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Reading: The Eschenburg Controversy in German Political Science

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The Eschenburg Controversy in German Political Science

Author:

Hubertus Buchstein

University of Greifswald, DE
About Hubertus
I would like to thank Sandra H. Lustig for the translation and her critical questions and suggestions. In addition, I would like to thank Jodi Dean, Rainer Eisfeld, Frank Fischer, Michael Hein, Tobias Müller, Kari Palonen, Kerstin Pohl, and Rieke Trimcev for fruitful discussions about the topic and/or critical comments on an earlier version of the manuscript . – The author was a member of the Executive Committee (Vorstand) of the German Political Science Association (Deutsche Vereinigung für Politische Wissenschaft, DVPW) starting in 2006 and served as its president from 2009 to 2012; as the DVPW’s former president, he served as a member of the Council (Beirat) from 2012 to 2015 and was also involved in the association’s decisions. This article presents the author’s personal views and is not an official DVPW statement on the naming debate.
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Abstract

This article discusses one of the latest accounts of recent German Vergangenheitsbewältigung, the controversy over Theodor Eschenburg. The controversy started in the spring of 2011 within the German Political Science Association (DVPW). The debate produced numerous articles in German newspapers and more than two dozen contributions in political science journals between 2011 and 2016. It was the most heated historico-political dispute among German political scientists after 1945. The article discusses the pros and cons in this controversy and explains why the debate became so heated. In addition, it discusses the factors that influenced political scientists to take sides in the controversy. The author, a former president of DVPW, was actively involved in this debate which brought the association to the brink of division at its climax in 2013.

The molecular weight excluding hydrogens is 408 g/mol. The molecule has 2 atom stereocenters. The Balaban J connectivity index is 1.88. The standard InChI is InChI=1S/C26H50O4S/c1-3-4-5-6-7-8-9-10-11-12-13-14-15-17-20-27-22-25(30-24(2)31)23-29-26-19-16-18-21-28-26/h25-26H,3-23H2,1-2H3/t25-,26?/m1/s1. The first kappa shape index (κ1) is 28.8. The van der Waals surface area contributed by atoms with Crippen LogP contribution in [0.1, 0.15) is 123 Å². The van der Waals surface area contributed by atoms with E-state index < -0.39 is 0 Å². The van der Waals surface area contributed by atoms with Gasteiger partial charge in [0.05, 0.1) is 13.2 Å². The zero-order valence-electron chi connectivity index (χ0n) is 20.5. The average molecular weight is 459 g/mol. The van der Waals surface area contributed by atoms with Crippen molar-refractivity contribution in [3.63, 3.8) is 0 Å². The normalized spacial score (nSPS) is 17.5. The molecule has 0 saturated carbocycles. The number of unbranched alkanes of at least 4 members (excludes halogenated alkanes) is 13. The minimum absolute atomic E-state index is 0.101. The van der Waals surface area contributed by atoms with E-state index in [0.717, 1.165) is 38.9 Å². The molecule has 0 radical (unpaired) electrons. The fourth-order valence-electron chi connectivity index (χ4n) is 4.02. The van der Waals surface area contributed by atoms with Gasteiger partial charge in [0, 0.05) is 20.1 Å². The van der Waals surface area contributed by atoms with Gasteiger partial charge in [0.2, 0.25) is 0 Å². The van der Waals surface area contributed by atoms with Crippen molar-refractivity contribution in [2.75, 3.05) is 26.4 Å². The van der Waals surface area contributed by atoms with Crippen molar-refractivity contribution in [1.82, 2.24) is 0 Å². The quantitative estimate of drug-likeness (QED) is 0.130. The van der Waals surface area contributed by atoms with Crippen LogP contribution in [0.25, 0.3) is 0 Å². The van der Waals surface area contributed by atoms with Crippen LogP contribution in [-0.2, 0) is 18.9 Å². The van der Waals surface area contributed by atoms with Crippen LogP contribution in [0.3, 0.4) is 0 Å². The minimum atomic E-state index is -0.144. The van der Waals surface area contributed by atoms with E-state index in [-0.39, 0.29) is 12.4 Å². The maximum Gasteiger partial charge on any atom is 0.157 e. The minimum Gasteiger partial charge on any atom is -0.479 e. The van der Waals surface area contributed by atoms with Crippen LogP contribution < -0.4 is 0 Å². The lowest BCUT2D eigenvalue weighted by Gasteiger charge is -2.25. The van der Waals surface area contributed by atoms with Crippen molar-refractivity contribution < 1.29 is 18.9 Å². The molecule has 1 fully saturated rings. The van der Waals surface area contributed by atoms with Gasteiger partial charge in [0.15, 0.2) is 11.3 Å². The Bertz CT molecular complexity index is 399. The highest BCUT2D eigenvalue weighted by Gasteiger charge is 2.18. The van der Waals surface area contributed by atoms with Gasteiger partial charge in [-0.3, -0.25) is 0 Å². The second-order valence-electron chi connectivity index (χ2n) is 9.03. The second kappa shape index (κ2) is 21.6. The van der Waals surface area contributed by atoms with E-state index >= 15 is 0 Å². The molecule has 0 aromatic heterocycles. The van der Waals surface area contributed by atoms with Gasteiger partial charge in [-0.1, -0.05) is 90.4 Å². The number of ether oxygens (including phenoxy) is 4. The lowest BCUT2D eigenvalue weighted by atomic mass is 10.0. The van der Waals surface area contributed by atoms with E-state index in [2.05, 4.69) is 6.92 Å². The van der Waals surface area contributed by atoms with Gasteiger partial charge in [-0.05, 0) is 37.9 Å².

How to Cite: Buchstein, Hubertus. 2017. “The Eschenburg Controversy in German Political Science”. Redescriptions: Political Thought, Conceptual History and Feminist Theory 20 (1): 85–115. DOI: http://doi.org/10.7227/R.20.1.6
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Published on 01 Apr 2017.
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